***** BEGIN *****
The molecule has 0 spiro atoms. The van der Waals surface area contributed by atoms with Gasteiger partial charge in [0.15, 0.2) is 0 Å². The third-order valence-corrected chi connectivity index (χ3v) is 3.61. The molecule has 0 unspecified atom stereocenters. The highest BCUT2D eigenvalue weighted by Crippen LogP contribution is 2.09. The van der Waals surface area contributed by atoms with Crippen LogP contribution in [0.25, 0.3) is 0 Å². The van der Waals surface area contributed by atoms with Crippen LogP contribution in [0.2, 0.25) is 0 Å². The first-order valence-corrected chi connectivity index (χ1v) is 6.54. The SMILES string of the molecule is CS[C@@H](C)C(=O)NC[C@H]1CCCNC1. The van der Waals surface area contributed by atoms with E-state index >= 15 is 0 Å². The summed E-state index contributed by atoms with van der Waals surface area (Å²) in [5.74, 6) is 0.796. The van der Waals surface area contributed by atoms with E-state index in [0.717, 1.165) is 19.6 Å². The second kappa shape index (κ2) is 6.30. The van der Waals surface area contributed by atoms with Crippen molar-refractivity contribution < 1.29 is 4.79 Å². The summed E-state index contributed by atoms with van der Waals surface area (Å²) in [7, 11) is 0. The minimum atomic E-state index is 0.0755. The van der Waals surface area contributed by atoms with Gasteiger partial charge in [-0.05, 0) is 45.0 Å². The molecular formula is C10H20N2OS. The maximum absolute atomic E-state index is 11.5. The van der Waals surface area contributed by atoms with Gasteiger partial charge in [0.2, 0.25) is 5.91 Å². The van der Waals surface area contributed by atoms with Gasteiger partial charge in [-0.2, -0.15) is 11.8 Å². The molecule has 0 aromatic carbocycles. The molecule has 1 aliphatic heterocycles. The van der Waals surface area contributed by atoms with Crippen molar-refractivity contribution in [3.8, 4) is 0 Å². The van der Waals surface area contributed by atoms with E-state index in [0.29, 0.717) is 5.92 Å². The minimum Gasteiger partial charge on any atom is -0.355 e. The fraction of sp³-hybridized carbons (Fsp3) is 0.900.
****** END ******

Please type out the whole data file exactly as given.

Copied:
The molecule has 0 spiro atoms. The van der Waals surface area contributed by atoms with Gasteiger partial charge in [0.15, 0.2) is 0 Å². The third-order valence-corrected chi connectivity index (χ3v) is 3.61. The molecule has 0 unspecified atom stereocenters. The highest BCUT2D eigenvalue weighted by Crippen LogP contribution is 2.09. The van der Waals surface area contributed by atoms with Crippen LogP contribution in [0.25, 0.3) is 0 Å². The van der Waals surface area contributed by atoms with Crippen LogP contribution in [0.2, 0.25) is 0 Å². The first-order valence-corrected chi connectivity index (χ1v) is 6.54. The SMILES string of the molecule is CS[C@@H](C)C(=O)NC[C@H]1CCCNC1. The van der Waals surface area contributed by atoms with E-state index >= 15 is 0 Å². The summed E-state index contributed by atoms with van der Waals surface area (Å²) in [5.74, 6) is 0.796. The van der Waals surface area contributed by atoms with E-state index in [0.717, 1.165) is 19.6 Å². The second kappa shape index (κ2) is 6.30. The van der Waals surface area contributed by atoms with Crippen molar-refractivity contribution < 1.29 is 4.79 Å². The summed E-state index contributed by atoms with van der Waals surface area (Å²) in [7, 11) is 0. The minimum atomic E-state index is 0.0755. The van der Waals surface area contributed by atoms with Gasteiger partial charge in [-0.05, 0) is 45.0 Å². The molecular formula is C10H20N2OS. The maximum absolute atomic E-state index is 11.5. The van der Waals surface area contributed by atoms with Gasteiger partial charge in [0.2, 0.25) is 5.91 Å². The van der Waals surface area contributed by atoms with Gasteiger partial charge in [-0.2, -0.15) is 11.8 Å². The molecule has 0 aromatic carbocycles. The molecule has 1 aliphatic heterocycles. The van der Waals surface area contributed by atoms with Crippen molar-refractivity contribution in [3.8, 4) is 0 Å². The van der Waals surface area contributed by atoms with E-state index in [0.29, 0.717) is 5.92 Å². The minimum Gasteiger partial charge on any atom is -0.355 e. The fraction of sp³-hybridized carbons (Fsp3) is 0.900.